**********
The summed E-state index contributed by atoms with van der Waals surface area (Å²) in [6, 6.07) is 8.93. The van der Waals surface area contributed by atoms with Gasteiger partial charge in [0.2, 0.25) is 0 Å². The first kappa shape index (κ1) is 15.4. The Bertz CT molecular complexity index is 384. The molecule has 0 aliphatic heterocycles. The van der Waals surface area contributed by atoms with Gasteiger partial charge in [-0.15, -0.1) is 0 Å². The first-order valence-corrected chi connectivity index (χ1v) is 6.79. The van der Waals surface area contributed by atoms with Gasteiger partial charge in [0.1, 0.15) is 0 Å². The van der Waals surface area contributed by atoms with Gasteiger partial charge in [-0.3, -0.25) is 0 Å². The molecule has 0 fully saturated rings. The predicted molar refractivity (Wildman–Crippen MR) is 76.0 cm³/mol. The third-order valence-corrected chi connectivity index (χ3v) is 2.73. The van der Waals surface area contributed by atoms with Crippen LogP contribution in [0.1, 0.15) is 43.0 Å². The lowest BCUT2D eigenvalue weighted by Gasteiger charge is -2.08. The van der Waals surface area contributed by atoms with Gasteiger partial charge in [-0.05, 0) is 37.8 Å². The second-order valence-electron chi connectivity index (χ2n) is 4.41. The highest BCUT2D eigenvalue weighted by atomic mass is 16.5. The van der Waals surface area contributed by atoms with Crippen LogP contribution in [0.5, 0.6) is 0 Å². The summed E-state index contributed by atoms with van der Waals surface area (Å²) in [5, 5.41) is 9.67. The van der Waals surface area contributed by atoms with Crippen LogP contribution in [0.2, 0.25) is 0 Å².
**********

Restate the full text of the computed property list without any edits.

The summed E-state index contributed by atoms with van der Waals surface area (Å²) in [6, 6.07) is 8.93. The van der Waals surface area contributed by atoms with Gasteiger partial charge in [0.2, 0.25) is 0 Å². The first kappa shape index (κ1) is 15.4. The Bertz CT molecular complexity index is 384. The molecule has 0 aliphatic heterocycles. The van der Waals surface area contributed by atoms with Gasteiger partial charge in [-0.15, -0.1) is 0 Å². The first-order valence-corrected chi connectivity index (χ1v) is 6.79. The van der Waals surface area contributed by atoms with Gasteiger partial charge in [0.1, 0.15) is 0 Å². The van der Waals surface area contributed by atoms with Gasteiger partial charge in [-0.3, -0.25) is 0 Å². The molecule has 0 fully saturated rings. The predicted molar refractivity (Wildman–Crippen MR) is 76.0 cm³/mol. The third-order valence-corrected chi connectivity index (χ3v) is 2.73. The van der Waals surface area contributed by atoms with Crippen LogP contribution in [0.1, 0.15) is 43.0 Å². The lowest BCUT2D eigenvalue weighted by Gasteiger charge is -2.08. The van der Waals surface area contributed by atoms with Gasteiger partial charge in [-0.05, 0) is 37.8 Å². The second-order valence-electron chi connectivity index (χ2n) is 4.41. The highest BCUT2D eigenvalue weighted by atomic mass is 16.5. The van der Waals surface area contributed by atoms with Crippen LogP contribution in [0.5, 0.6) is 0 Å². The summed E-state index contributed by atoms with van der Waals surface area (Å²) in [5, 5.41) is 9.67. The van der Waals surface area contributed by atoms with Crippen LogP contribution in [0.2, 0.25) is 0 Å².